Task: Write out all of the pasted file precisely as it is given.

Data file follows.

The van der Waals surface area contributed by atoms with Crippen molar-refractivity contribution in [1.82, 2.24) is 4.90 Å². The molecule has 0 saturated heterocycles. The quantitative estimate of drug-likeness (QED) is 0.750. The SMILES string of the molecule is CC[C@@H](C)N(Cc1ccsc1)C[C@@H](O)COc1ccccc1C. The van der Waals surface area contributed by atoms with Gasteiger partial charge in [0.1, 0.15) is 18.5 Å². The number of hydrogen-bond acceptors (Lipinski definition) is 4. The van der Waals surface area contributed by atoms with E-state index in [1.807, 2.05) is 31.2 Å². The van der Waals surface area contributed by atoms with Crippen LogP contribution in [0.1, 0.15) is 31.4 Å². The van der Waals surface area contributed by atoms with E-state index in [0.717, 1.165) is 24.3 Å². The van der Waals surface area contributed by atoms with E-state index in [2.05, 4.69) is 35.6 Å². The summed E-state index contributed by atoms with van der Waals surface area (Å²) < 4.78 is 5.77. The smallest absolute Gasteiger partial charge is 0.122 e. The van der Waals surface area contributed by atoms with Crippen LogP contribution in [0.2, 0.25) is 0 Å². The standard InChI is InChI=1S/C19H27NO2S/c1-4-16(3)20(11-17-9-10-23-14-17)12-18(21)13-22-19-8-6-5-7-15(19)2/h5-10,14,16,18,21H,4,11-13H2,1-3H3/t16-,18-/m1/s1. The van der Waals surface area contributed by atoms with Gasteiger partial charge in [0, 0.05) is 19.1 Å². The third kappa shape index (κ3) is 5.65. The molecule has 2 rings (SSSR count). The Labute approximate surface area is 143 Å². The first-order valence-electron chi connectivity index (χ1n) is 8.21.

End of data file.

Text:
The van der Waals surface area contributed by atoms with Crippen molar-refractivity contribution in [1.82, 2.24) is 4.90 Å². The molecule has 0 saturated heterocycles. The quantitative estimate of drug-likeness (QED) is 0.750. The SMILES string of the molecule is CC[C@@H](C)N(Cc1ccsc1)C[C@@H](O)COc1ccccc1C. The van der Waals surface area contributed by atoms with Gasteiger partial charge in [0.1, 0.15) is 18.5 Å². The number of hydrogen-bond acceptors (Lipinski definition) is 4. The van der Waals surface area contributed by atoms with E-state index in [1.807, 2.05) is 31.2 Å². The van der Waals surface area contributed by atoms with Crippen LogP contribution in [0.1, 0.15) is 31.4 Å². The van der Waals surface area contributed by atoms with E-state index in [0.717, 1.165) is 24.3 Å². The van der Waals surface area contributed by atoms with E-state index in [2.05, 4.69) is 35.6 Å². The summed E-state index contributed by atoms with van der Waals surface area (Å²) < 4.78 is 5.77. The smallest absolute Gasteiger partial charge is 0.122 e. The van der Waals surface area contributed by atoms with Crippen LogP contribution in [0.2, 0.25) is 0 Å². The standard InChI is InChI=1S/C19H27NO2S/c1-4-16(3)20(11-17-9-10-23-14-17)12-18(21)13-22-19-8-6-5-7-15(19)2/h5-10,14,16,18,21H,4,11-13H2,1-3H3/t16-,18-/m1/s1. The van der Waals surface area contributed by atoms with Gasteiger partial charge in [0, 0.05) is 19.1 Å². The third kappa shape index (κ3) is 5.65. The molecule has 2 rings (SSSR count). The Labute approximate surface area is 143 Å². The first-order valence-electron chi connectivity index (χ1n) is 8.21.